Old Cars become Ham Radio Test Beds
Older cars in this family become the guinea pigs for all sorts of ham radio experimentation. Our Ford Taurus is no exception.
Being the oldest car, it gets strange wiring added, all sorts of ham treasures left in the trunk and, well, if you are a ham or the long suffering spouse of a ham, you understand precisely what I speak of.
As a preeminent insult to this 223,000 mile Ford, it suffered a big hole punched through its roof for the all important VHF/UHF communications. It’s tactical you know 😐 The clean and simple lines of the Taurus provide a nice smooth, albeit small, ground counterpoise for the midpoint NMO.
The above install has a simple 19 inch or so stainless steel whip to provide only VHF capabilities for my mobile FM rig.
My friend Greg did something similar with his Subaru except he went Extreame NMO strengthening considerably the skin of the roof so he could go “maximum” on his 2m/440 whip to get the edge during the Virginia QSO Party. His effort is well worth a read.
Greg was kind enough to loan me his big antenna along with a more typical dual band mobile antenna. I found a dual-band whip on some long forgotten NMO mag mount. These three antennas along with my 19 inch VHF only aerial comprise a set that I was eager to measure with a VNA.
So today I insulted the Taurus one more time by demoting it to antenna test stand for the above four whips.
Antennas under test
The four mobile antennas are:
- Diamond SG7900ANMO – This is a very tall antenna not suitable for many NMO installations. It has two collinear radiating sections for 2m and more for 440.
- Larsen NMO 2/70 – This is a classic loaded half-wave for 2m and double collinear for 440. This has a large transformer NMO base and a single 1/2 inch or so diameter coil about midway up.
- Cushcraft CS-270M – This has the same topology as the Larsen albeit with a much more narrow enclosed coil.
- Laird QW144 – If you don’t have a lot of cash and can do without 440, this inexpensive antenna is for you. It is simply a 1/4 wave vertical piece of wire on a very small profile NMO mount.
Antennas on the Taurus
Let’s have a look at each antenna on the Taurus.
My my… a big one. This screams “ham” doesn’t it? Warning WARNING WARNING… this thing’s nickname is “can opener.” Do not drive with this on your car unless you verify the rigidity of your vehicle’s metal skin. Greg added materials to his Subaru roof skin to accommodate the large moments certainly possible from the wind area. Thwacking tree limbs is worse still.
Next we have one of the most popular dual band antennas.
My favorite feature is the entire whip with coil is one long piece of metal involving no fasteners or joints.
The Cushcraft below has been in my garage for a great many years.
It resembles the topology of the Larsen and should behave similar. The coil is significantly smaller in diameter which should make it a bit less efficient.
Finally we have this simple 1/4 wave whip in use as my daily driver antenna.
Can’t see it? Look harder. Even the camera didn’t find the whip to establish focus. That’s the point of a whip like this isn’t it? When you don’t want a conspicuous antenna, these 1/4 wave NMO whips fulfill that role nicely.
On to the measurements.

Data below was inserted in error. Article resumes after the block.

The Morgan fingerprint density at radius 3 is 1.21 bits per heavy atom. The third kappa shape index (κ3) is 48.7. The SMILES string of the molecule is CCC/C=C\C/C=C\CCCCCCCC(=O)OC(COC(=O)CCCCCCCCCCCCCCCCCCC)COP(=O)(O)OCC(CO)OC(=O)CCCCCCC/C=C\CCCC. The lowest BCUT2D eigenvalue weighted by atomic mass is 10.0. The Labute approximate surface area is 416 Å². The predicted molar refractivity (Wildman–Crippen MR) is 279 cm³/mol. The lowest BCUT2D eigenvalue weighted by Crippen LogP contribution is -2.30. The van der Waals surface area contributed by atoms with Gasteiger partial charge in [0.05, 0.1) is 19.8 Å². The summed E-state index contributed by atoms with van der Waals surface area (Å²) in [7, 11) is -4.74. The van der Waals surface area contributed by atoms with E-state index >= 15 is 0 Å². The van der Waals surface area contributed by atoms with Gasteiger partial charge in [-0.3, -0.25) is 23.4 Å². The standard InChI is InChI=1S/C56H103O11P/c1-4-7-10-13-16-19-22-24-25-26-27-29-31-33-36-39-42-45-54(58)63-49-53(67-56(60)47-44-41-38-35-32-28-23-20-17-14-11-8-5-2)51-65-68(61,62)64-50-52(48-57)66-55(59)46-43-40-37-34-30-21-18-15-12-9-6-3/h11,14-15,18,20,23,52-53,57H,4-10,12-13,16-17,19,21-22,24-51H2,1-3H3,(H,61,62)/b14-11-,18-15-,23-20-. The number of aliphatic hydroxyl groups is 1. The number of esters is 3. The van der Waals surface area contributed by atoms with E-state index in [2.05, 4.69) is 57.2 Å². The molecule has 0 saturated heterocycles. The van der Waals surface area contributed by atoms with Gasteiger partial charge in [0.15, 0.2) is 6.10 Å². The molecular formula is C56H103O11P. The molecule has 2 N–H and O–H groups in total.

Mobile Antenna SWR Measurements
The next figures reveal the SWR at VHF and UHF of all four antennas as measured at the radio end of the coaxial cable on my Taurus. The radio lives on the floor behind the drivers seat so the left rear door was open to easily read and adjust an analyzer.
The above VHF SWR graph reveals the plain Laird 1/4 wave whip (in red) has the broadest bandwidth. This agrees well with simulation outlined in a February post. Green and blue are the two similar coil-in-the-middle antennas. As expected the Cushcraft’s smaller coil presents a perceptible broadening to the response, but for all practical purposes these behave the same. The only real difference is the overall tuning; the Larsen needs some shortening.
The orange trace reveals the big Diamond antenna’s complexity. For a collinear I did expect to see more narrow response, but seeing is believing.
Let’s have a look at the UHF response across the entire 70cm band.
The quick fact to take away from the UHF response is they all focus on frequencies found in mobile FM 440 operations. This makes sense. If you were ever tempted to use a 440 mobile antenna in the lower portion of 70cm band, you might want to check your SWR first.
Did you notice something odd in the UHF SWR graph? Look again. See it? Look at the red trace. The “VHF Only” 19 inch whip loads up quite well at the 70cm FM frequencies. Does this mean the short simple 2m whip will function well at 440? No not at all and we will research why in a future post. The brief reason is the antenna is 3/4 wave long at 440 MHz which means it will absorb energy, but won’t focus that energy towards the horizon like we want. Is it better than nothing at all? You bet, but there are far better ways to ensure your 440 power goes where you want. A good SWR does not necessarily mean a good performing antenna.
Mobile Antenna Return Loss Measurements
The next two graphs mirror the previous two showing the same data as Return Loss rather than SWR.
2m/440 Mobile Antenna Conclusions?
The above is simply a bunch of data of some popular mobile antennas taken with great care using a good VNA. If it helps anyone it will have been worthwhile.